Where the northern lights will be visible thanks to the solar flare from Mashable

Amid its period of peak activity, the sun is launching electromagnetic bombs at Earth, and all you can think of is gazing up at the northern lights? Good. You have your priorities in order, because nothing bad is likely to happen despite the recent solar flare eruptions. Here’s how to enjoy the show:

According to NOAA’s Space Weather Prediction Center a “Geomagnetic Storm Watch” is in effect for Saturday, May 11. That means unless you normally wake up at about 1:00 a.m., staying up Friday, May 10 will be the best to way to see the local results of the sun’s recent strong flares. On the night of May 11 and early morning of May 12, aurora conditions will be less favorable.


Credit: NOAA

Auroras will potentially be visible at latitudes so far south that residents of Alabama and California may be able to catch a rare glimpse of the northern lights if they play their cards right and the weather permits.

If you’re in Alaska, you probably already know the deal. But if you’re seizing your golden opportunity as a resident of a warmer locale, the best way to ensure you don’t come away empty-handed is to find a location away from city lights — or even suburban lights — with an unobstructed view of the horizon to your north.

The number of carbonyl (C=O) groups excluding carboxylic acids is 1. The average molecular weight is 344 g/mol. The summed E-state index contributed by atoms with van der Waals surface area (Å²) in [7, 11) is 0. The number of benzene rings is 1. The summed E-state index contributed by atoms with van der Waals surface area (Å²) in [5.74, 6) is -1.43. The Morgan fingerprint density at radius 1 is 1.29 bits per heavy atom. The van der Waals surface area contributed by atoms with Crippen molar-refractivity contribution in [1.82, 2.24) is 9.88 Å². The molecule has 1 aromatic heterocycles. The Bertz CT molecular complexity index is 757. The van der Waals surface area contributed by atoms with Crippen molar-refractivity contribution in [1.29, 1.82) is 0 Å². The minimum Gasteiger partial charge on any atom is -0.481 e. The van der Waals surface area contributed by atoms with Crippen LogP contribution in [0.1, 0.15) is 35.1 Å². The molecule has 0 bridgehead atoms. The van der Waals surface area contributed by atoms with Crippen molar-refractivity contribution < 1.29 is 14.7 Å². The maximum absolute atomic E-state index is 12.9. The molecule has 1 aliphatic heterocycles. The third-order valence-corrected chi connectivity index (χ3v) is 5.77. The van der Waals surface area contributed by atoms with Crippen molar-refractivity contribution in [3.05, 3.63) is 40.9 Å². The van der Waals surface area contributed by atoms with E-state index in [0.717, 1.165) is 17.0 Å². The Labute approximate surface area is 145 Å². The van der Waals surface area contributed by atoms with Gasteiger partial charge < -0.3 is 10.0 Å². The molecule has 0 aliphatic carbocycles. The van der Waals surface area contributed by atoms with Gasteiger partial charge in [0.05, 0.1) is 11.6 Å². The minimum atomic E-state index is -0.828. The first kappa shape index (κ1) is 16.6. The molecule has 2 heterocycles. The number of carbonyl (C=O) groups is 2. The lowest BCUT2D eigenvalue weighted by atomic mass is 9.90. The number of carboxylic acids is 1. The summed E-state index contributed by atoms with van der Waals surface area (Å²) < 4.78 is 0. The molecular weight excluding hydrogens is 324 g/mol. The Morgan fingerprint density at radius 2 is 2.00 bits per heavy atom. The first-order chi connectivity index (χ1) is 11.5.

What parts of the U.S. can see the auroras tonight?


Credit: NOAA

According to NOAA’s current earth-weather forecasts, among the states where NOAA’s map of aurora viewing conditions says viewing is possible, weather conditions look favorable in:

Washington

Oregon

Idaho

Montana

Wyoming

The Dakotas

Possibly Nebraska,

Minnesota

Wisconsin

Illinois

Iowa

Pretty much all of New England

Weather conditions look less favorable in:

The northernmost tip of Utah

Michigan

Ohio

Appalachian Pennsylvania

The panhandle of West Virginia

Upstate New York

…and Maine

But never let the clouds stop you from at least glancing up in the hopes of seeing something good. Furthermore, this solar storm is a real rarity, so if you’re a little further south, like in Northern California or Northern Missouri and you’re hoping for a once-in-a-lifetime chance of seeing these lights in the lower latitudes, now is your chance to try.

What are the northern lights anyway?

The auroras (aurora borealis in the northern hemisphere, and aurora australis in the southern hemisphere) are the visual evidence of charged particles that flow toward us in what’s known as the solar wind — in this case a “severe” solar storm — colliding with the particles in the Earth’s magnetic field such as oxygen atoms. The glowing display itself is occurring not in space, but in Earth’s upper atmosphere.

They will often look, at first, like a whitish glow hanging over the northern horizon, but with any luck they will then turn into technicolor, wobbling rays of light that can seem to waft or stretch. Most displays will contain green. Stronger storms will contain red shades, and blues, pinks, and purples are also possible.